Sharing news of death
There are plenty of reasons why this topic of conversation should be reserved for in-person. If at all possible, face-to-face is the best way to share news of someone’s death. This allows for needed hugs and heartfelt words of sympathy.
No matter how much you hate your job – or what led you to decide to quit in the first place – avoid making it official via text or email. “Say it in your head but keep it there and not on any electronic device because it will come back to haunt you,” warns etiquette consultant Jacquelyn Youst. “A resignation via email may feel good in the heat of the moment, but will have long-term consequences.” Instead, she recommends maintaining your professional demeanour and discussing it with your boss either on the telephone or in person.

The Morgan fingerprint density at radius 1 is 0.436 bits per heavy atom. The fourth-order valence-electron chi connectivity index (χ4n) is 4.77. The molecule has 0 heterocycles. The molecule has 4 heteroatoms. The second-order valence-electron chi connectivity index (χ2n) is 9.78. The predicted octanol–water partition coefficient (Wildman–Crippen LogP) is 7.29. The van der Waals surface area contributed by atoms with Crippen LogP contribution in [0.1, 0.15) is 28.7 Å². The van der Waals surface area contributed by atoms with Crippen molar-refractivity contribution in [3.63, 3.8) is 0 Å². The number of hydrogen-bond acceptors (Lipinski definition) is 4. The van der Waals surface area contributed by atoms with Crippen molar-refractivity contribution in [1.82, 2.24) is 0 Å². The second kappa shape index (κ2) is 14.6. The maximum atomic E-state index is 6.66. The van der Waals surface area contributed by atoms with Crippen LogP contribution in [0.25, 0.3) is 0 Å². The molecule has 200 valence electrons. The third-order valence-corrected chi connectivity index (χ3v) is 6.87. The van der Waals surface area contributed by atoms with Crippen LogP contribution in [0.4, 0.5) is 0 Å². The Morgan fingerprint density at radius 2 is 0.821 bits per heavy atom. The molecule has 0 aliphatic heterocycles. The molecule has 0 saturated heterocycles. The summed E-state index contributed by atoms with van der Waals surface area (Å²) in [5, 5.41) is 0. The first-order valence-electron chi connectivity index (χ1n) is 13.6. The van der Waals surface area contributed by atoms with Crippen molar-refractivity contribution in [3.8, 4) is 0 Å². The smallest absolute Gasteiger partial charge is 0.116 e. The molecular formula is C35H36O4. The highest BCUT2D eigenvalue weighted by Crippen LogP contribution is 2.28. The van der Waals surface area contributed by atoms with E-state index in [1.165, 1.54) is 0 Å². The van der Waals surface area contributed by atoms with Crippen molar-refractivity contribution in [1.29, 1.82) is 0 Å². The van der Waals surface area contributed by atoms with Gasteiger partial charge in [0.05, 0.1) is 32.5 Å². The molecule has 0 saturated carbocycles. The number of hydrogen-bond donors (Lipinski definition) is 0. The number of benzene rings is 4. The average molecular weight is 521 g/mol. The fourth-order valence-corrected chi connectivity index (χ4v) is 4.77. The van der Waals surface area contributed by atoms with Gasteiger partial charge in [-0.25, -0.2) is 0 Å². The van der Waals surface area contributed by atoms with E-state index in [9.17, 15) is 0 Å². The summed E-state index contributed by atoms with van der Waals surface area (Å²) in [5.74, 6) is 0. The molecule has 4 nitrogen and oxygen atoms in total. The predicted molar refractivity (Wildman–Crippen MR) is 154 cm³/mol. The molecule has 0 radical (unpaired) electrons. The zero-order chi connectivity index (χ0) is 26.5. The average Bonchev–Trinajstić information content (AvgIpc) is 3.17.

Especially at work, email seems like the no-brainer way to remind a colleague of a password. But we can’t stress enough how unsecure emails are. Normally, a password is hidden when you type, but an email leaves the text totally clear. It’s stored in different systems while travelling between inboxes, leaving your login information open to hackers. If someone does send your password over email, it’s best to change it immediately, suggests cloud computing company Connectria.
And if that’s not convincing enough, find out 7 alarming things hackers can do once they have your email address.